Year of Publication



Public Health

Date Available


Degree Name

Master of Public Health (M.P.H.)

Committee Chair

David Mannino, MD

Committee Member

Wenqi Gan, MD, PhD

Committee Member

Tisha Johnson, MD, MPH


Background and Purpose

Lung cancer is the leading cause of cancer death and the second most diagnosed cancer in both men and women in the United States. An estimated 158,080 deaths from lung cancer are expected to occur in 2016, which will account for approximately 1 in 4 of all cancer deaths. The 1- and 5-year relative survival rates for lung cancer are 44% and 17%, respectively. The incidence rate for lung cancer has been declining since the mid-1980s in men, but only since the mid-2000s in women. Tobacco smoke is the leading cause of preventable disease and death in the U.S., which results in approximately 480,000 premature deaths and more than $300 billion in direct health care expenditures and productivity losses each year. Kentucky has the highest rate of lung cancer in the U.S. In 2012, the lung and bronchus cancer rate in the U.S was 60.4 per 100,000 and the rate in Kentucky was 92.4 per 100,000. Kentucky has the 2nd highest adult smoking rate in the U.S, at 27%. Socioeconomic status (SES) measures a person’s social, economic and work status. It is measured by how many years a person has spent in school (less than high school, high school, college, graduate school etc.), how much money a person earns in a year, and whether the individual is employed or unemployed. A person’s SES can affect his health status and their ability to get health care. The purpose of this study is to examine how education and income effect the smoking and lung cancer rate in Kentucky.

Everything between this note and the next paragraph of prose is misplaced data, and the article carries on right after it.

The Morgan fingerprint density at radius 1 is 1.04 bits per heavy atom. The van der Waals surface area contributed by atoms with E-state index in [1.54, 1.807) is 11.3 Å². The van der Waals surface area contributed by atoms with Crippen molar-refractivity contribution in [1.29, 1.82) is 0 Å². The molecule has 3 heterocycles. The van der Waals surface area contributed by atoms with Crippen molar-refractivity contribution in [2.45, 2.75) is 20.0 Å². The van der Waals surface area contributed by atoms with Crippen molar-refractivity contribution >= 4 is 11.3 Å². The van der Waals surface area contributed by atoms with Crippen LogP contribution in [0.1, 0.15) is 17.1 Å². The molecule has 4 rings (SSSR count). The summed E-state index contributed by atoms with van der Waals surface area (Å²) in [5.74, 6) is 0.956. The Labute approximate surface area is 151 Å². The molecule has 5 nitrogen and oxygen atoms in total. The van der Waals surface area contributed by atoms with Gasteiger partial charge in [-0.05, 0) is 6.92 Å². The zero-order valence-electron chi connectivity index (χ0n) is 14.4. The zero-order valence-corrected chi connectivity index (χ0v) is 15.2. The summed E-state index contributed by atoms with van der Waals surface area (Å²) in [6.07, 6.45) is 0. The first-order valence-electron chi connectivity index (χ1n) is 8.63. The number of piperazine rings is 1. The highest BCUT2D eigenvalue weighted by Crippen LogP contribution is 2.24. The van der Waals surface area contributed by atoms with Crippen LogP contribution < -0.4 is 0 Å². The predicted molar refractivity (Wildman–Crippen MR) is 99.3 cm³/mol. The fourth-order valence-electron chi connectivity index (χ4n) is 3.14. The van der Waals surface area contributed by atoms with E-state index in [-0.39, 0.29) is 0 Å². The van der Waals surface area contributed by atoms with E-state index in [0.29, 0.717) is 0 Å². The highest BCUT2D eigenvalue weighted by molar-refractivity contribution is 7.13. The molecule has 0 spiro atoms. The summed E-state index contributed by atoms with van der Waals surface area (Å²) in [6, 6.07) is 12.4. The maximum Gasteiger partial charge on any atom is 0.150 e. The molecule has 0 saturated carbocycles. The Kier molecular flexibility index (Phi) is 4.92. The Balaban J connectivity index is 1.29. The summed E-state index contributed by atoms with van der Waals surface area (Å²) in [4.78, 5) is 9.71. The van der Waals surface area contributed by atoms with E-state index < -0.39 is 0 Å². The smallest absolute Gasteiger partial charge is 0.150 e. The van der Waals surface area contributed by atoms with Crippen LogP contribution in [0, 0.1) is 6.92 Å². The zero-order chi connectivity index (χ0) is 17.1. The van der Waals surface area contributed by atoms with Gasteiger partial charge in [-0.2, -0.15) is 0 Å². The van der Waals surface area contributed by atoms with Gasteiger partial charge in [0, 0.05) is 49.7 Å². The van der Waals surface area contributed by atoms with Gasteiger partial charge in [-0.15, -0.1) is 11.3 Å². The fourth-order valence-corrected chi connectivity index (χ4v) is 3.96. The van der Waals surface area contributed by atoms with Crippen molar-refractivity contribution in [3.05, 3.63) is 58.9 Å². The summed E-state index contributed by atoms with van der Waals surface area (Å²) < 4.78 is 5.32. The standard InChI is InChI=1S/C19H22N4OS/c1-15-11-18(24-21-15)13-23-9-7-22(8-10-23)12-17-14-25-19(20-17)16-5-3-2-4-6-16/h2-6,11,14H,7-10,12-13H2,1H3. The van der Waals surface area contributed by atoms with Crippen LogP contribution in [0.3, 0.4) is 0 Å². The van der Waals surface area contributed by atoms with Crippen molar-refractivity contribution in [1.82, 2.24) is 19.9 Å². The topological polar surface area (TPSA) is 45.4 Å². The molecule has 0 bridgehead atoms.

Data on lung cancer incidence and mortality was obtained from the Kentucky Cancer Registry Website. Data on smoking rates, median household income and high school graduate percent 3 was obtained from the Kentucky Health Facts Website. The data was analyzed using Excel, SPSS 23 for linear regression and ArcGIS 10.3 for mapping.


There was a correlation between smoking and lung cancer mortality and between smoking and lung cancer incidence. Smoking was inversely correlated with education and income. Lung cancer incidence was inversely correlated with both education and income. There is an inverse correlation between lung cancer mortality and both education and income.


This is an ecological study and since it uses aggregate level data so it cannot be generalized to an individual living in the state of Kentucky. However, it can be inferred that smoking rates, lung cancer incidence and lung cancer mortality is higher when socioeconomic factors such as education and income are low.

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